GYPSUM — U.S. Sen. Mark Udall said the Gypsum biomass power plant is a “win-win-win” project when he and state Sen. Gail Schwartz toured the plant’s construction site on Friday afternoon.
The Gypsum biomass plant is the first of its kind in Colorado and is on schedule to go online this December. The “woody” biomass plant will produce 11.5 megawatts of electricity per year by burning dead timber collected mostly from the White River National Forest. That main fuel source will be supplemented by other sources, such as wood construction waste that normally goes to the landfill. Of the 11.5 megawatts, 10 megawatts will be sold annually to Holy Cross Energy through a 20-year agreement and 1.5 megawatts will power the plant itself.
“When this goes online it will put us over the top of our goal to have 20 percent of our power coming from renewable energy by 2015,” said Holy Cross CEO Del Worley. “This will put us at around 22 or 23.5 percent renewable energy.”
Udall, who serves on the Energy and Natural Resources Committee, touted the public-private project as a fine example of how to bolster the economy and help the environment while generating domestic power.
“It’s a carbon-neutral, renewable energy source, it mitigates forest wildfire, it creates about 100 jobs in total and it’s going to be profitable,” Udall said. “There’s nothing wrong with profit — profit leads to reinvestment.”
Eagle Valley Clean Energy LLC — a subsidiary of Evergreen Clean Energy Corporation — is the company behind the Gypsum plant, which will get the bulk of its fuel from West Range Reclamation LLC. West Range is a forest and land management company in Hotchkiss that was recently awarded a long-term stewardship contract with the U.S. Forest Service. West Range will receive $8.66 million through the 10-year contract.
“The stewardship contract is at the heart of this,” Udall said. “It’s a beautifully fulfilling relationship.”
Schwartz said Colorado is 37th in the nation for utilizing biomass power but it is the No. 1 producer of biomass fuels.
“We have 4 to 6 million acres of standing dead timber in our state,” she said. “We have 175,000 slash piles in Colorado that we will burn anyway. This biomass plant will help clean our forest and mitigate wildfires as well as create jobs and electricity.”
Udall said the biomass plant is a market-based solution.
“[Eagle Valley Clean Energy] is bringing value to forest slash and waste,” he said.
Udall said the plant is carbon-neutral because the wood fuel contains carbon that is already in the environment.
“It’s circulating, unlike coal, which is mined,” he said.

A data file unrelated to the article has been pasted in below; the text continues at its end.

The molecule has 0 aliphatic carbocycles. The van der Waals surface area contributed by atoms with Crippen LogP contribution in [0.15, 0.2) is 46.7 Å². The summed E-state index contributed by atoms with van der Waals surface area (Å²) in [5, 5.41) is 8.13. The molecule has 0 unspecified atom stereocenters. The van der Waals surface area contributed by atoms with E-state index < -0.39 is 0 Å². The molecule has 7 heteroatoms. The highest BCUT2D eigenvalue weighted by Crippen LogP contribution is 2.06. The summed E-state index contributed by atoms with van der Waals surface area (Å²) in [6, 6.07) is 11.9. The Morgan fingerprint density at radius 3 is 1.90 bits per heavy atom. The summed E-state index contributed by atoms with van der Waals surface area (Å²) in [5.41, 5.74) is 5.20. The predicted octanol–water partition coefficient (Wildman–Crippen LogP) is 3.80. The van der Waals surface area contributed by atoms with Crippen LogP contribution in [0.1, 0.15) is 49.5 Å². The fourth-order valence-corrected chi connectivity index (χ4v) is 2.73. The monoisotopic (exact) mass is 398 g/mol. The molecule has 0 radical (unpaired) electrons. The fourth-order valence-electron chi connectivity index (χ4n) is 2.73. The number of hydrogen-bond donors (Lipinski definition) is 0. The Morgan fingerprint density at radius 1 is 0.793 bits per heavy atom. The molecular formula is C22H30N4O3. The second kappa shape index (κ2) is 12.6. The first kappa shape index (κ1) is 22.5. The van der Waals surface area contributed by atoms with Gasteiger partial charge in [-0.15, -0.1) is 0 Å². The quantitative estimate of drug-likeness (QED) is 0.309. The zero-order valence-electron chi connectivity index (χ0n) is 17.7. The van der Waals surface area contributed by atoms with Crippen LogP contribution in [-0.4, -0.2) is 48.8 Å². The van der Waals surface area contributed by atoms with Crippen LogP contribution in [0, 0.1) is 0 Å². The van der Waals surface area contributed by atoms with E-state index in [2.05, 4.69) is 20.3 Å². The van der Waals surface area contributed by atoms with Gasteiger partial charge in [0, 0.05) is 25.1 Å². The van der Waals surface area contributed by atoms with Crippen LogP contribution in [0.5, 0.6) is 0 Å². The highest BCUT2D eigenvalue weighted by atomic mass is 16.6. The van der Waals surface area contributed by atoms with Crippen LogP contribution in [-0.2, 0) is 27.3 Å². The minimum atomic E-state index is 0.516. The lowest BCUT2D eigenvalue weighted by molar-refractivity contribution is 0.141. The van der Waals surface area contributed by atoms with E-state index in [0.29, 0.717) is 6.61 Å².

Udall added that the biomass plant is “state-of-the-art” in terms of its filtration and monitoring systems for pollution.
Dean Rostrom, a principal of Eagle Valley Clean Energy, said electrostatic precipitators will filter almost 100 percent of the ash from the burning wood fuel before it makes it into the air.
“That smoke stack will look about the same when it’s operational as it does today — you won’t see anything coming out of it,” Udall said.
Rostrom confirmed Udall’s statement that the company uses the latest technology to control emissions.
“We exceed all air permit requirements,” he said.
The Gypsum plant will burn about 250 tons of wood a day.
Rostrom said he thinks “it makes a lot of sense” to build more biomass plants in Colorado but there are several factors that have to align.
“It’s a balancing act between an economy of scale and environmental sensitivity,” he said. “To date, most biomass proposals in Colorado have been 100 megawatt operations but they would consume too much [to be environmentally balanced].”
Pam Motley of West Range Reclamation said it is important to find markets that are close to the wood source.
“So much of the cost of wood is transporting it,” she said. “Markets need to be within 100 miles or it’s not economical and it’s not as carbon neutral because you’re trucking it so far.”
That’s one of the reasons that makes Gypsum’s plant a good fit for the area — its proximity to the White River National Froest.
“With modern mega-fires becoming a growing problem that threatens Colorado communities, our precious water supplies and our way of life in the West, we need to use every tool we have to reduce wildfire risks,” Udall said. “The Gypsum biomass power plant shows how we can reduce wildfire risks, create jobs and generate renewable energy sources. This biomass power plant also underscores the urgency for renewing the U.S. Forest Service’s Stewardship Contracting Authority by passing a farm bill. If Congress does not stand with me and act, job-creating public-private partnerships like this will grind to a halt.”